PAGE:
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Access Bandwidth Bottleneck Drives Innovation for Online Video Delivery

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LONDON, October 1, 2010 - With online video now the main cause of internet bottlenecks and consumer frustration over poor performance, new ways are emerging to provide better picture quality within limited bandwidth under the banner of Adaptive Bit Rate Streaming.

Various versions of this technology already have been deployed for mobile TV transmission, where bandwidth is even more limited. For example, by Apple with HTTP Live Streaming for iPhone, and by Google in its Android mobile operating system. Microsoft Windows Phone 7 scheduled for an October launch also incorporates a form of Adaptive Bit Rate Streaming.

The idea is simple and old - encoding video at a variety of bit rates to suit different quality requirements and consumer display capabilities, and then break the bit streams into small chunks that can be delivered more efficiently. But the new development is to make this work better for high bit rate video transmission, and above all do it via HTTP (Hypertext Transfer Protocol), the linchpin of communications over the World Wide Web. Adaptive Bit Rate Streaming adds the key quality component for video, enabling HTTP to cope with the limited bandwidth available at various points of the internet delivery chain.

The delivery of video in small chunks also allows adjustment in real-time to deliver the best pictures that the bandwidth will allow at any given moment. By contrast, the preceding technique of progressive downloading assumes the worst and delivers video only at the quality supported by the minimum bandwidth available, making use of any temporary boost in capacity to get ahead and deliver video that the viewer has not yet watched.

This trades off quality for reliability, but Adaptive Bit Rate Streaming achieves both by varying the quality to suit conditions, always delivering pictures even if the quality drops. This enables the internet to work more like a broadcast TV service, so that people can start playing a video almost instantly without having first to wait for buffers to fill.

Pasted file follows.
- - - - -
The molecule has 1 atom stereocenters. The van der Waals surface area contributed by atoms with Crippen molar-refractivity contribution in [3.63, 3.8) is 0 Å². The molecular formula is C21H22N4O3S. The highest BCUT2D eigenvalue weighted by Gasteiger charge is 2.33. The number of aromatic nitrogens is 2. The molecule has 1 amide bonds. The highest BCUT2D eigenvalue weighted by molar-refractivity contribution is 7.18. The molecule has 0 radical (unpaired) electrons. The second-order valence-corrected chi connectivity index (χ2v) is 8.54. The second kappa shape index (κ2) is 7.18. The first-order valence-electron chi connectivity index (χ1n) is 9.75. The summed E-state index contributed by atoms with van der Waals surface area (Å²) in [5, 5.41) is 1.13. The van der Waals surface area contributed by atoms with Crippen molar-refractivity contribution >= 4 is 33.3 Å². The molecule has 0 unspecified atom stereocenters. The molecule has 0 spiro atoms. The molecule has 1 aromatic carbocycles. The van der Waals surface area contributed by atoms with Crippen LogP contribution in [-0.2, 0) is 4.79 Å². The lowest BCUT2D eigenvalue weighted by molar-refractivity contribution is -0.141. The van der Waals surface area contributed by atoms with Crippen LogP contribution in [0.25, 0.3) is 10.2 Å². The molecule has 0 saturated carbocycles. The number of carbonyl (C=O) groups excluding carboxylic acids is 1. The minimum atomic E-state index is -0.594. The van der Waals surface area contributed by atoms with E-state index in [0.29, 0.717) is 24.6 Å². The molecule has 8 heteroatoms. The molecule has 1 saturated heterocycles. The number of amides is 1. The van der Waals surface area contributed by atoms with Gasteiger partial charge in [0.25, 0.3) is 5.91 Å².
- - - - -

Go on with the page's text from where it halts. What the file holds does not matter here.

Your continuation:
As a result, Adaptive Bit Rate Streaming is now being adopted for delivery of video to PCs and other fixed internet connected devices as well as mobiles. It optimizes quality and fits well with the changes in Internet structure being driven by video and in particular the needs of live broadcast where many people want to watch the same content, according to Mike Nann, director of marketing at Digital Rapids, a vendor of video transmission technology.

“Adaptive Bit Rate Streaming is already associated with moving content closer to the consumption point, as it leverages existing web infrastructure and the vast network of HTTP caches already deployed for serving Web pages worldwide,” said Nann. Adding video is then largely a matter of scaling the capacity, while implementing the appropriate Adaptive Bit Rate Streaming software.

The main emerging Adaptive Bit Rate Streaming techniques using HTTP include Microsoft IIS Smooth Streaming and Adobe’s HTTP Dynamic Streaming. But as Nann added, “while these two technologies get much of the attention for Web delivery, they aren’t the only technologies that are using HTTP to adaptively reach viewers – there are numerous others, as well as adaptive streaming capabilities incorporated within broader service offerings.”

Although Adaptive Bit Rate Streaming is the key to effective distribution of popular video content including mass live streaming events like major concerts, it is not the only show in town, being less efficient for niche material with small audiences. “It isn’t going to be used all the time for the small-audience and lower-value use cases that are the majority of online streaming,” said Nann.

This is partly because Adaptive Bit Rate Streaming is costly to deploy and so only worth it when the audience and revenue are relatively large. “While deploying ABRS offers cost savings for scaling the delivery infrastructure, it is more expensive at various points in the chain,” said Nann. In particular there are increased processing requirements to create the multiple streams at different bit rates, coupled with additional storage and management requirements for handling on-demand content, which will have to be held at different locations for delivery over a wide area.

Currently only 1 percent of internet traffic is distributed via Adaptive Bit Rate Streaming, but this is likely to increase rapidly to at least 30 percent and possibly 50 percent or more over the next two years.

Philip Hunter is a London based technology reporter specialising in broadband platforms and their use to access high speed services and digital entertainment. He has written extensively for European publications about emerging broadband services and the issues surrounding deployment and access for over 10 years, with a technical background in ICT systems development and testing.

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